Moving forward a half century and we note Commercial Street for the first time. It was cut through Whitechapel and Spitalfields in 1843-45 in order to clear slum property and better connect the two markets. The 1862 map shows how the Truman Hanbury Buxton brewery has now spread to cover several blocks. The French Chapel is now labelled up as a Wesleyan chapel, reflecting the area's ongoing non-conformist character. The map does not show the murder site in any detail, but the house (number 29) would have been in place by this time. Four years before the crime, a shelter for women was set up on Hanbury Street by Florence Soper, daughter-in-law of Salvation Army founder William Booth, offering a means to survive without resorting to prostitution. Sadly, its facilities did not prevent Annie Chapman from meeting her destiny on 8 September 1888.

Crossing the river: how bridges changed London maps

by Peter Watts 24. January 2011 11:57

I mentioned in my previous post the importance the building of new bridges had on London's topology, and that clearly be seen in the following sequence of images.

The first shows the bend in the Thames before Waterloo Bridge was built. This comes from the John Rocque map of 1746, at which time Westminster Bridge was being built and was soon to open. Until Westminster Bridge was completed in 1750, London had just the one bridge - London Bridge - between the City and Putney making large tracts of marshy south London almost completely unvisitable to North Londoners (no jokes please).

While the impact of Westminster Bridge can already be seen in the form of the main road that leads from the southern bank towards Newington, there are almost no buildings at all on the south side of the river, and the area around what will soon become Waterloo is almost completely unused.

This was even more pronounced in 1799, with the area leading from Westminster Bridge becoming denser and the road larger and more priminent, lined with houses and shops, while nearby Waterloo - even though Blackfriars Bridge had gone up in 1769 - is still all fields.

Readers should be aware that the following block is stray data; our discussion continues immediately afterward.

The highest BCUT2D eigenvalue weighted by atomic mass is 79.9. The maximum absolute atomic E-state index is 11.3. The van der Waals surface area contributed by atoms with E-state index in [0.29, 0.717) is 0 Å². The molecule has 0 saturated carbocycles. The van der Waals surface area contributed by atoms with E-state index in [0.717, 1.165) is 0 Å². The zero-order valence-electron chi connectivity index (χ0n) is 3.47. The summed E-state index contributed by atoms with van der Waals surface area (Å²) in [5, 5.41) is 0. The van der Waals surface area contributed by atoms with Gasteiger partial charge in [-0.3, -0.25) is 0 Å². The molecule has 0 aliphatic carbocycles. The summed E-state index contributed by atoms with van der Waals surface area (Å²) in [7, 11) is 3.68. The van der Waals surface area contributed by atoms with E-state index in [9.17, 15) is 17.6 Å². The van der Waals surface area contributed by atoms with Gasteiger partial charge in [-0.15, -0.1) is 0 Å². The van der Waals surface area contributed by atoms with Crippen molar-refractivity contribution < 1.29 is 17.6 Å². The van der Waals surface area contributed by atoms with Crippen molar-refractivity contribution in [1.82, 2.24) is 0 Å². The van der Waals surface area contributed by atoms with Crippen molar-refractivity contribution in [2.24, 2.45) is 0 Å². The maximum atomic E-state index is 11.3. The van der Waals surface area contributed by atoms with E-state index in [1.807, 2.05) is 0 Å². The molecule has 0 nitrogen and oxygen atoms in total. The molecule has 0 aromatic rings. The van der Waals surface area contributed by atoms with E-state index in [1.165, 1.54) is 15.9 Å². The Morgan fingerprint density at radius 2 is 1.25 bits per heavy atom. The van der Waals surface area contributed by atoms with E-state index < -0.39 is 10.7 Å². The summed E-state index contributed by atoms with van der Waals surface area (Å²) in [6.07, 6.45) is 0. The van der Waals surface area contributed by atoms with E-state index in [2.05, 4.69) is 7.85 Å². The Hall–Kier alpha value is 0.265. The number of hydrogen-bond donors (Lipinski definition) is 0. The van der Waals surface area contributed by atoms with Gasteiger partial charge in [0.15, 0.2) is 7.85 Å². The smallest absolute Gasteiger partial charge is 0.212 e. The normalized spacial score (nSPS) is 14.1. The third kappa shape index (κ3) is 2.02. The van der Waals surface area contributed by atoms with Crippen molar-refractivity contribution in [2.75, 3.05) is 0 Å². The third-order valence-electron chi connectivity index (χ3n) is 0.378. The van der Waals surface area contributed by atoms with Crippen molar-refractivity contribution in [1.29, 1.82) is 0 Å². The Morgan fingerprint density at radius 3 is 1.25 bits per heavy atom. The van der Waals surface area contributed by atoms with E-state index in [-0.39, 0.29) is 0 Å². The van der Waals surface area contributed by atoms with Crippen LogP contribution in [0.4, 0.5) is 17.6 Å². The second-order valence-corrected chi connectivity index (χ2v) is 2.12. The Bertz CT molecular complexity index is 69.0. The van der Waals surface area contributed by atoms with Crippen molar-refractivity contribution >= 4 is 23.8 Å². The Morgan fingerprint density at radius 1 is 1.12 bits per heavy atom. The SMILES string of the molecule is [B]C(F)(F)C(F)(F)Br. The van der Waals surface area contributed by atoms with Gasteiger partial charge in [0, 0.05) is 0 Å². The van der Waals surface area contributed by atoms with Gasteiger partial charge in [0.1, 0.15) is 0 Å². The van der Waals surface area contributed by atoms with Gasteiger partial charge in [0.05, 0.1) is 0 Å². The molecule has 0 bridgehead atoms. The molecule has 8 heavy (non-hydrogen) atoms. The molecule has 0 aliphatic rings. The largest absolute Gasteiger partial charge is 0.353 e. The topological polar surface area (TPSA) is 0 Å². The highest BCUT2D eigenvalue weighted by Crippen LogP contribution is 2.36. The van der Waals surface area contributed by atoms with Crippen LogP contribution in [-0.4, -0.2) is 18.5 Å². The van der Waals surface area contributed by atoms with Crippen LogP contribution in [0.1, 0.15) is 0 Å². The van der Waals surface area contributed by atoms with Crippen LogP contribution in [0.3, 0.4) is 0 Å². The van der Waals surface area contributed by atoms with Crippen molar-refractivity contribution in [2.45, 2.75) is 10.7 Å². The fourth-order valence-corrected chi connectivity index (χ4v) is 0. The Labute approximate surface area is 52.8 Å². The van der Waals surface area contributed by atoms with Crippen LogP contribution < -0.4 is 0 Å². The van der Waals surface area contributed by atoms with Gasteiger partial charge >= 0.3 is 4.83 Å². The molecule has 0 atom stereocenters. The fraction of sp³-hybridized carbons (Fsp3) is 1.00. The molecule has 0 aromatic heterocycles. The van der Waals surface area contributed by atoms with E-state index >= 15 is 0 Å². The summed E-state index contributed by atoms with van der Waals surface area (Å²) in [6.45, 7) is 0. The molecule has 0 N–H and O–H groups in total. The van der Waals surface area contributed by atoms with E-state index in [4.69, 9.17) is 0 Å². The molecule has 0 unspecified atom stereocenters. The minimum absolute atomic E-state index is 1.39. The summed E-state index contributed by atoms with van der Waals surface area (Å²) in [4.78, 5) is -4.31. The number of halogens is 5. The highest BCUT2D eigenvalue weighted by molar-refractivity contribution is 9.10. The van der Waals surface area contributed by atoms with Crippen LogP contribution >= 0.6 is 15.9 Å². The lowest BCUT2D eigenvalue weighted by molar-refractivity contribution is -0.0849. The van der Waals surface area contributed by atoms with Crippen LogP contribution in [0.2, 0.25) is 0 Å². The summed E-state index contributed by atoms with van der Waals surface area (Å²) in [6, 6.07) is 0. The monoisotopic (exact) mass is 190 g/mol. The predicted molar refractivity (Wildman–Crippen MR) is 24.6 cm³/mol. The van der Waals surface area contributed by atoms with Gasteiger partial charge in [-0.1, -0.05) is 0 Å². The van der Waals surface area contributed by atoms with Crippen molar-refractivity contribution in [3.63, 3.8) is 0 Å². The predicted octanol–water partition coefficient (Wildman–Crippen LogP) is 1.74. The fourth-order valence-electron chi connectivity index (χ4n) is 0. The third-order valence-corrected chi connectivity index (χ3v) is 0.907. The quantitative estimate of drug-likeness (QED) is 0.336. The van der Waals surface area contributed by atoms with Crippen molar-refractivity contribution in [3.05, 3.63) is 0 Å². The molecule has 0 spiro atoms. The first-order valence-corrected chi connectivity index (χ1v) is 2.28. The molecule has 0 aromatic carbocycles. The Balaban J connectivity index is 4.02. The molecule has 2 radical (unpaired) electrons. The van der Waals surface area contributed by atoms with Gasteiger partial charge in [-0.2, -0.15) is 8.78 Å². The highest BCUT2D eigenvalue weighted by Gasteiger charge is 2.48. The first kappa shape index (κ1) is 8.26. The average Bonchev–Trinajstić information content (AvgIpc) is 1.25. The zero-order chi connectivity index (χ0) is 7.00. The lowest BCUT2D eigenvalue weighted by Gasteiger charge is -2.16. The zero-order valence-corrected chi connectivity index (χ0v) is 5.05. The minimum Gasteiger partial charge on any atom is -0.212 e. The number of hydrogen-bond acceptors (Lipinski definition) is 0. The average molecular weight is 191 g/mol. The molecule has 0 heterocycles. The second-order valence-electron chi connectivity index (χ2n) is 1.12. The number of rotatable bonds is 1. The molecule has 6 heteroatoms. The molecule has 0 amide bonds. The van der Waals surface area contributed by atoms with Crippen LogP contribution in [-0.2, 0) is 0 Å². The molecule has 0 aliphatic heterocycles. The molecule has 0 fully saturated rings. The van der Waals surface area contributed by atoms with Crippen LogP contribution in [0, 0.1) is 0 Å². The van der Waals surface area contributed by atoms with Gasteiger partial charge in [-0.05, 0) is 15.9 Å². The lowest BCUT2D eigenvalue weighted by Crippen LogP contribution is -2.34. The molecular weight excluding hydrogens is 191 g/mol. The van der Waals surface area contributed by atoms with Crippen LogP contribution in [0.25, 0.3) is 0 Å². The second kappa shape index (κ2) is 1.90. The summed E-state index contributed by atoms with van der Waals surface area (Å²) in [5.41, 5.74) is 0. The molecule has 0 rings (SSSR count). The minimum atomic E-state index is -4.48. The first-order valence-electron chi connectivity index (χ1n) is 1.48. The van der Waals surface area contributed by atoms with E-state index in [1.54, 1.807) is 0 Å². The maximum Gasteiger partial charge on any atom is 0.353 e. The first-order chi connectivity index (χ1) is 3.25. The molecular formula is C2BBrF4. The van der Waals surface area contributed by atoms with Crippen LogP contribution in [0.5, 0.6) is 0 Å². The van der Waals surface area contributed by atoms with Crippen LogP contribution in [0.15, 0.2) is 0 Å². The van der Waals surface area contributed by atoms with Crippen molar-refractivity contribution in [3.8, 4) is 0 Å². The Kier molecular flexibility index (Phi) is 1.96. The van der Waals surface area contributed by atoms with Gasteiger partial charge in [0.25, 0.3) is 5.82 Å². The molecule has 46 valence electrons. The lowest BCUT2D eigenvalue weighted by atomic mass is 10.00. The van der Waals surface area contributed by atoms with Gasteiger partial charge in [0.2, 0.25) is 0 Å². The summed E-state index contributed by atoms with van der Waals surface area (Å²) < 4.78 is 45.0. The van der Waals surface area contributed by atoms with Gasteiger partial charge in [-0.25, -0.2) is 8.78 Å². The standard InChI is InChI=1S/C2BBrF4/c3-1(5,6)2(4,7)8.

That was to change abruptly with the arrival of Waterloo Bridge in 1817.

This map of 1830 shows how quickly the building of Waterloo Bridge effected the surrounding area on the south bank, as it rapidly became inhabited by roads, shops and houses. Many bridges were built across the river at around this period, including Lambeth Bridge in 1862, Hungerford Bridge in 1845 and Southwark Bridge in 1819. The jewels of south London were suddenly available to all. 

The railway lands of South London

by Peter Watts 17. January 2011 15:20

The Great Fire and Blitz did their damage, but it can be argued that nothing changed the topography of London quite as much as the railways. From 1836 these industrial interlopers began to arrive in London, the first in Bermondsey and Deptford, causing houses to be demolished and huge tracts of London to become divided by high-rise red-brick arches carrying trains above the streets.

North of the river, the stations were kept out of the centre by Parliament and developers and were slung instead in a great line from Paddington to Liverpool Street, like the new gates to an old metropolis. But in the south, they encroached right up to the river, often taking root in land that had only recently been inhabited. Here you can trace the arrival of the station at Waterloo, on land that in 1746 was almost completely unoccupied.

Here is the same land in 1830, now more densely occupied thanks to the explosion of bridge-building that allowed traffic to cross the river more easily than ever before.

By our next map of 1862, the station has arrived, plonked messily in the middle of the map with railway lines shooting off it.